Publication

Video

Supplements and Featured Publications
Research Efforts Underway for RARA+ MDS and AML
Volume 1
Issue 1

Treatment Options for Patients with Newly Diagnosed Acute Myeloid Leukemia (AML)

A review of treatment options for patients with newly diagnosed acute myeloid leukemia and differences between patients who are fit vs unfit for chemotherapy.

Daniel Pollyea, MD, MS: Hi everybody. I’m Dan Pollyea from the University of Colorado, Division of Hematology, where I direct the clinical leukemia program. We are talking today about tamibarotene in patients with newly diagnosed AML [acute myeloid leukemia].

A patient with newly diagnosed AML now has a variety of different treatment options. If a patient is a suitable candidate for intensive induction chemotherapy, then that is what they receive. That can be the standard 7-plus-3 regimen, with in some cases gemtuzumab, or in other cases, 7-plus-3 with the FLT3 inhibitor midostaurin. Other patients receive the 7-plus-3 regimen alone. Patients with this disease, however, are frequently older and poor candidates for intensive induction chemotherapy because of their age or comorbidities. For them, the standard of care is usually a venetoclax-based regimen, usually venetoclax plus azacitidine. There are a few other caveats to this, but those are the main treatment approaches for a patient with newly diagnosed AML.

Patients are assessed at diagnosis with AML for their suitability for intensive chemotherapy; that’s the way we’ve regarded newly diagnosed patients for a very long time. In the past, if they were a candidate for intensive induction chemotherapy, they got that treatment, and if they weren’t, there weren’t any really good options for that patient. Things have really changed, but not so much with the landscape for the intensive chemotherapy; the backbone of that treatment has stayed safe for a very long time. Things have changed more in the treatment options we have for a so-called unfit patient. But fitness comes down to subjective types of calls. This includes how a patient looks, their performance status, and sometimes more objective things like organ function. But it’s definitely not always a scientific decision as to whether a patient is fit or unfit for intensive chemotherapy.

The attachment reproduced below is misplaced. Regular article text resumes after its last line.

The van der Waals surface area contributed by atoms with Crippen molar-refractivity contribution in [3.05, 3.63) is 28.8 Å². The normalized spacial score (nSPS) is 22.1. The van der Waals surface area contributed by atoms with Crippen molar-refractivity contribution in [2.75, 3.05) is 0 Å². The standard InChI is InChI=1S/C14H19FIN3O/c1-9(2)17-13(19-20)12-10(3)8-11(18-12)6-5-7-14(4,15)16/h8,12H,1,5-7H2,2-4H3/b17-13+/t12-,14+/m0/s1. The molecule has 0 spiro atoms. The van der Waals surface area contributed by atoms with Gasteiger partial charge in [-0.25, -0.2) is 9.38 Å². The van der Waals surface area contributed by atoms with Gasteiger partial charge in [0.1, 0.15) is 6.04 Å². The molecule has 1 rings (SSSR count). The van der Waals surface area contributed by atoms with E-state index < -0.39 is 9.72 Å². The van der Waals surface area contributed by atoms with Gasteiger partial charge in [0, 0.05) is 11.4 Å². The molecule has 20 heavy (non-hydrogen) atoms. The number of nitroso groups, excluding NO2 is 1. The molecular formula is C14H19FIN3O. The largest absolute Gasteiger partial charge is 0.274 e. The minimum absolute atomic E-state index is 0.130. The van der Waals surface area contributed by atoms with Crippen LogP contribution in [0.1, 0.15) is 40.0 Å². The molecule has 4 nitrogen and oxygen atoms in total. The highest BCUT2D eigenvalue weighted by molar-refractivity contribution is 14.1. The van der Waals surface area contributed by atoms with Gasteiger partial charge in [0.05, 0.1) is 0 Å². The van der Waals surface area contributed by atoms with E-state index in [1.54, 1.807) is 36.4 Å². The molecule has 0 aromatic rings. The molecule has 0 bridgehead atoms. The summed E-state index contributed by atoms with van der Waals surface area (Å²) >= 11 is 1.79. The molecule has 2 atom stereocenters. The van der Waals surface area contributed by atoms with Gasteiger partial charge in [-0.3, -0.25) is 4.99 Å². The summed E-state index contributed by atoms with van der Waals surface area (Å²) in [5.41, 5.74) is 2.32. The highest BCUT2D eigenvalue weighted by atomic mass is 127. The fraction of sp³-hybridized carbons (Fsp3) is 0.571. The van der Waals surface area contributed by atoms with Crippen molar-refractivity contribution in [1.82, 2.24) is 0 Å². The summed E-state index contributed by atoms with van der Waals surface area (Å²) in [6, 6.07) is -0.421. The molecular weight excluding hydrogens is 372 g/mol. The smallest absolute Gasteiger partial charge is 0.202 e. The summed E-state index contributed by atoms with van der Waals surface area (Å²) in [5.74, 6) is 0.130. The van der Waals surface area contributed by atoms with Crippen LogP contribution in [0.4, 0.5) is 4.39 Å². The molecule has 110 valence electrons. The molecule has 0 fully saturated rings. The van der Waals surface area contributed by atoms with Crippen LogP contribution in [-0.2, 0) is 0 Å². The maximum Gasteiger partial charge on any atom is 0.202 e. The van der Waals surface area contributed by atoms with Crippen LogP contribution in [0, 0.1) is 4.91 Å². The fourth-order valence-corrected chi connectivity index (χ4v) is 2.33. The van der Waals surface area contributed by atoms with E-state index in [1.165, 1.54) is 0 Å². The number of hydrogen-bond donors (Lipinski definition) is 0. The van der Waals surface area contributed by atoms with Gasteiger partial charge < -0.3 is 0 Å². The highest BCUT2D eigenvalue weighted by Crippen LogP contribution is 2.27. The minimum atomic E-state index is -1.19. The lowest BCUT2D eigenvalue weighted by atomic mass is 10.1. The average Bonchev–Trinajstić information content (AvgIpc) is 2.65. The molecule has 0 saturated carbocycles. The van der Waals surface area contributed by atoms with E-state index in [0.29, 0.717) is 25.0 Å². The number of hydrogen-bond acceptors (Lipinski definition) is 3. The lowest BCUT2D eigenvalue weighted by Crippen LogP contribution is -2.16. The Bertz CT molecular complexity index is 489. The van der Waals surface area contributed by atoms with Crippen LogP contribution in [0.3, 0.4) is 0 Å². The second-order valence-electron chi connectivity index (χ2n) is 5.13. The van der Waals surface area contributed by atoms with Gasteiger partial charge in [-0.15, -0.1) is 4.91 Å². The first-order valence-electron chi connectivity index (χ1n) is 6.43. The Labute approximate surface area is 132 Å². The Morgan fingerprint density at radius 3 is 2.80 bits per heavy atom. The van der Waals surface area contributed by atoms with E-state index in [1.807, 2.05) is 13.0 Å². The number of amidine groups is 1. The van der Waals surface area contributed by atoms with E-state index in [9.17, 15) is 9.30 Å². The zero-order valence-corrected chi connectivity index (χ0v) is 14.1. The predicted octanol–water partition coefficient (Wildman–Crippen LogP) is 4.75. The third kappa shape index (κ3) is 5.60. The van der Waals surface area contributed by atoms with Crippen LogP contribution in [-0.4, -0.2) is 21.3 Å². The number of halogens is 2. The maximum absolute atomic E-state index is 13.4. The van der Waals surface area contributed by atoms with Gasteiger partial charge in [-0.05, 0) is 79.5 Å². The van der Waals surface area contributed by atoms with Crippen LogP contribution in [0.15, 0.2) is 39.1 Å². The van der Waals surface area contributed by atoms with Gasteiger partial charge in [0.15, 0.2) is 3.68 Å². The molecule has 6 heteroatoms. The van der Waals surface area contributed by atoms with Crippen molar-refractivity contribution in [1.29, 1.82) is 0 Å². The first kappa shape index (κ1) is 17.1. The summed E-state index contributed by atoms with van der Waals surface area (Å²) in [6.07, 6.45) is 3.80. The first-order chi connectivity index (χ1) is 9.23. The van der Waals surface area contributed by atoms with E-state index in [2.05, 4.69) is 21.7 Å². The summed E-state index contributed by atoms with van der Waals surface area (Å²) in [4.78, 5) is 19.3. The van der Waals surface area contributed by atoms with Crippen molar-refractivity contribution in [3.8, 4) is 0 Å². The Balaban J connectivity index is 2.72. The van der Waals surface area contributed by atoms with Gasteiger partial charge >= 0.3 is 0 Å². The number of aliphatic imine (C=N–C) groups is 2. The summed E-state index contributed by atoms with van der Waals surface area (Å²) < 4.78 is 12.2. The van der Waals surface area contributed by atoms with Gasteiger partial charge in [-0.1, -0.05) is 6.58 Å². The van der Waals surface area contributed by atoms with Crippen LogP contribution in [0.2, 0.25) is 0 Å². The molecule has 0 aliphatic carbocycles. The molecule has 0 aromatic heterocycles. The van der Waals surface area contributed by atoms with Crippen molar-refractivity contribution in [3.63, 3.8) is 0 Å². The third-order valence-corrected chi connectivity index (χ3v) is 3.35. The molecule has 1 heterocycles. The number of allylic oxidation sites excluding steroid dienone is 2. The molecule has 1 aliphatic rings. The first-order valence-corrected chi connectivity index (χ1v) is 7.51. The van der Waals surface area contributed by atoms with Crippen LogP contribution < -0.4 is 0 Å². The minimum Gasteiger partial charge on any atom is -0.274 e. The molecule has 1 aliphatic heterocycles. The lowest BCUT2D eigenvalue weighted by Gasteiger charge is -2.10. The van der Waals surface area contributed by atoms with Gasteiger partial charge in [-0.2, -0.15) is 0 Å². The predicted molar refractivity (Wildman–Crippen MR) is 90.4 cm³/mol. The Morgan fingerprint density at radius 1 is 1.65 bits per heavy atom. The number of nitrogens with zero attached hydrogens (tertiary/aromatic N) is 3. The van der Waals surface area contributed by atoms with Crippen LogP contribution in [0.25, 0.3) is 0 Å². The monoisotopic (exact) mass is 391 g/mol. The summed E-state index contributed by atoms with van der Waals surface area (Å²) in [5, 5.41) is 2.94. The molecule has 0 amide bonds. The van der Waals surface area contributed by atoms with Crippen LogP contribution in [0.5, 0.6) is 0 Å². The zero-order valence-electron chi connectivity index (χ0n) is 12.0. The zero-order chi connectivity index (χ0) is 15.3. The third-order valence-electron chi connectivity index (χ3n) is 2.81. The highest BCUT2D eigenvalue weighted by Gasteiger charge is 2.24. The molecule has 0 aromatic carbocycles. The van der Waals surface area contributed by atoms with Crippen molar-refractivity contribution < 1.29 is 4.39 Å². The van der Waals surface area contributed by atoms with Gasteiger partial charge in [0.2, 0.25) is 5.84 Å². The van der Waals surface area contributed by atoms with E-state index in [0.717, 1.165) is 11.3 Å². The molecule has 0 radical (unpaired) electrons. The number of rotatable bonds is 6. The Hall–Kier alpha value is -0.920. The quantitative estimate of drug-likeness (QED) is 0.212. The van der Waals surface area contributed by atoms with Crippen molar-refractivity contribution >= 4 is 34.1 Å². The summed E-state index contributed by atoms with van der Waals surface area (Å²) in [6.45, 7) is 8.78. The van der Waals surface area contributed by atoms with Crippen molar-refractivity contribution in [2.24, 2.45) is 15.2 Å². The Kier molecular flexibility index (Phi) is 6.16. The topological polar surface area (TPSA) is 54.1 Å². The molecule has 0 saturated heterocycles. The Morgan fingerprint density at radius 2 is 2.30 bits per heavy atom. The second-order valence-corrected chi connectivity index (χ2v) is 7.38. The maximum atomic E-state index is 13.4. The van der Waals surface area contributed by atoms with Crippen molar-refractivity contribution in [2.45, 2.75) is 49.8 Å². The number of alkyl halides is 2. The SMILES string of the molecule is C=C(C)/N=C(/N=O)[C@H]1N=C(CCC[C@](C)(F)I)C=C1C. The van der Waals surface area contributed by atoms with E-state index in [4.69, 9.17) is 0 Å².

For a newly diagnosed unfit patient, I think that in the United States, the main treatment approach for these patients is venetoclax plus azacitidine. That therapy was superior to azacitidine alone, and is the new standard of care. We have other options, including the Hedgehog inhibitor glasdegib with low-dose cytarabine, and if a patient has an IDH1 mutation, we also have the option of using ivosidenib. There are a few other options, but I would say they are not preferred options compared to venetoclax plus usually azacitidine.

Transcript edited for clarity.

Related Videos
Mazyar Shadman, MD, MPH
Craig Eckfeldt, MD, PhD, assistant professor, medicine, faculty, Microbiology, Immunology, and Cancer Biology PhD Graduate Program, Division of Hematology, Oncology, and Transplantation, the University of Minnesota Medical School
Mark Juckett, MD, professor, medicine, Division of Hematology, Oncology, and Transplantation, the University of Minnesota Medical School
Timothy Hughes, MD, MBBS, FRACP, FRCPA
Hannah Choe, MD, an expert on GVHD
Hannah Choe, MD, an expert on GVHD
Grzegorz S. Nowakowski, MD
Combination of Zanubrutinib + Venetoclax for Treatment-naive CLL/SLL With del(17p) and/or TP53: Preliminary Results From SEQUOIA Arm D
Preliminary Efficacy and Safety of the Bruton Tyrosine Kinase Degrader BGB-16673 in Patients With Relapsed or Refractory CLL/SLL: Results From the Phase 1 BGB-16673-101 Study
Results from the randomized phase 3 DREAMM-8 study of belantamab mafodotin plus pomalidomide and dexamethasone (BPd) vs pomalidomide plus bortezomib and dexamethasone (PVd) in relapsed/refractory multiple myeloma (RRMM)